to…class hostility as fish in a barrel, including                                                                          a presumed audience fatally unhip enough to                                                                      still believe in the old prewar fantasies, though                                                                 surely it was already too late for that, Tin Pan                                                                     Alley wisdom about life had not stood a chance                                                                under the realities of global war, too many                                                                       people by then knew better.

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Consequently, neither art cinema nor auteur cinema figures much in Pynchon’s otherwise hefty lexicon of film culture, aside from a jokey mention of a Bengt Ekerot/Maria Casares Film Festival (actors playing Death in The Seventh Seal and Orpheus) held in Los Angeles — and significantly, even the “underground”, 16-millimeter radical political filmmaking in northern California charted in Vineland becomes emblematic of the perceived failure of the 60s counterculture as a whole. This also helps to account for why the paranoia and solipsism found in Jacques Rivette’s Paris nous appartient and Out 1, perhaps the closest equivalents to Pynchon’s own notions of mass conspiracy juxtaposed with solitary despair, are never mentioned in his writing, and the films that are referenced belong almost exclusively to the commercial mainstream, unlike the examples of painting, music, and literature, such as the surrealist painting of Remedios Varo described in detail at the beginning of The Crying of Lot 49,  the importance of Ornette Coleman in V and Anton Webern in Gravity’s Rainbow, or the visible impact of both Jorge Luis Borges and William S. Burroughs on the latter novel. (1) And much of the novel’s supply of movie folklore — e.g., the fatal ambushing of John Dillinger while leaving Chicago’s Biograph theater — is mainstream as well.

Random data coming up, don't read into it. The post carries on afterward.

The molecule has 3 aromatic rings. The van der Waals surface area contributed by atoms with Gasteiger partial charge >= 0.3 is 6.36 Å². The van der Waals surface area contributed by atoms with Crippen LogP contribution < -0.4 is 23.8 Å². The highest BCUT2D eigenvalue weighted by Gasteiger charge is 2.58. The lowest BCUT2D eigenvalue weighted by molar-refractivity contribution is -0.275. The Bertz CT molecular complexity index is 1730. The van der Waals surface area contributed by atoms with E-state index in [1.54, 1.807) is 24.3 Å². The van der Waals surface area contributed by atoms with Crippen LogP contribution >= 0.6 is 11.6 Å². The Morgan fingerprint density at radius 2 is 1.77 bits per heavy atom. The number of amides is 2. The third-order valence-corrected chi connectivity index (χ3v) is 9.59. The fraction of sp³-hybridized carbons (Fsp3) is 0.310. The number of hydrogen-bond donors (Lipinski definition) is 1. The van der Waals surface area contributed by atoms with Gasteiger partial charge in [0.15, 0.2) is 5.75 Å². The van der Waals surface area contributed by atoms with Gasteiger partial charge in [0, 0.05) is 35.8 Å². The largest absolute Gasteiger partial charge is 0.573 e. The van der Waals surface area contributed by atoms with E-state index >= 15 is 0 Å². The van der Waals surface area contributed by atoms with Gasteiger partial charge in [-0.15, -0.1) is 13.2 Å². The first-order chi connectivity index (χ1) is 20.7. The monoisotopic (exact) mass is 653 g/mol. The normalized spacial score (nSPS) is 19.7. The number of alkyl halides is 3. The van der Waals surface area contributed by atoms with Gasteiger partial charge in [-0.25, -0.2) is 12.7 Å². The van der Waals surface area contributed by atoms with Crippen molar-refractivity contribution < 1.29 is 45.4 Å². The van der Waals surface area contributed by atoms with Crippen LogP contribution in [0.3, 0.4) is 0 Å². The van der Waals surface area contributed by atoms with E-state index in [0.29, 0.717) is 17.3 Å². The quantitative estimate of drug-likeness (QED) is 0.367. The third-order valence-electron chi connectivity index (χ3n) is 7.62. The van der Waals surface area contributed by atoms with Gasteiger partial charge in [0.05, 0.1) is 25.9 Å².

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Nevertheless, one can find a fairly precise philosophical and metaphysical description of these aforementioned Rivette films in Gravity’s Rainbow: “If there is something comforting — religious, if you want — about paranoia, there is still also anti-paranoia, where nothing is connected to anything, a condition not many of us can bear for long.” And the white, empty movie screen that appears apocalyptically on the novel’s final page—as white and as blank as the fusion of all the colors in a rainbow — also appears in Rivette’s first feature when a 16-millimeter print of Lang’s Metropolis breaks during the projection of the Tower of Babel sequence.

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Is such a physically and metaphysically similar affective climax of a halted film projection foretelling an apocalypse a mere coincidence? It’s impossible to know whether Pynchon might have seen Paris nous appartient during its brief New York run in the early 60s. But even if he hadn’t (or still hasn’t), a bitter sense of betrayed utopian possibilities in that film, in Out 1, and in most of his fiction is hard to overlook. Old fans who’ve always been at the movies (haven’t we?) don’t like to be woken from their dreams.

 

Footnote

 

  1. For this reason, among others, I’m skeptical about accepting the hypothesis of the otherwise reliable Pynchon critic Richard Poirier that Gravity’s Rainbow’s enigmatic references to “the Kenosha Kid” might allude to Orson Welles, who was born in Kenosha, Wisconsin. Steven C. Weisenburger, in A Gravity’s Rainbow Companion (Athens/London: The University of Georgia Press, 2006), reports more plausibly that “the Kenosha Kid” was a pulp magazine character created by Forbes Parkhill in Western stories published from the 1920s through the 1940s. Once again, Pynchon’s populism trumps— i.e. exceeds — his cinephilia.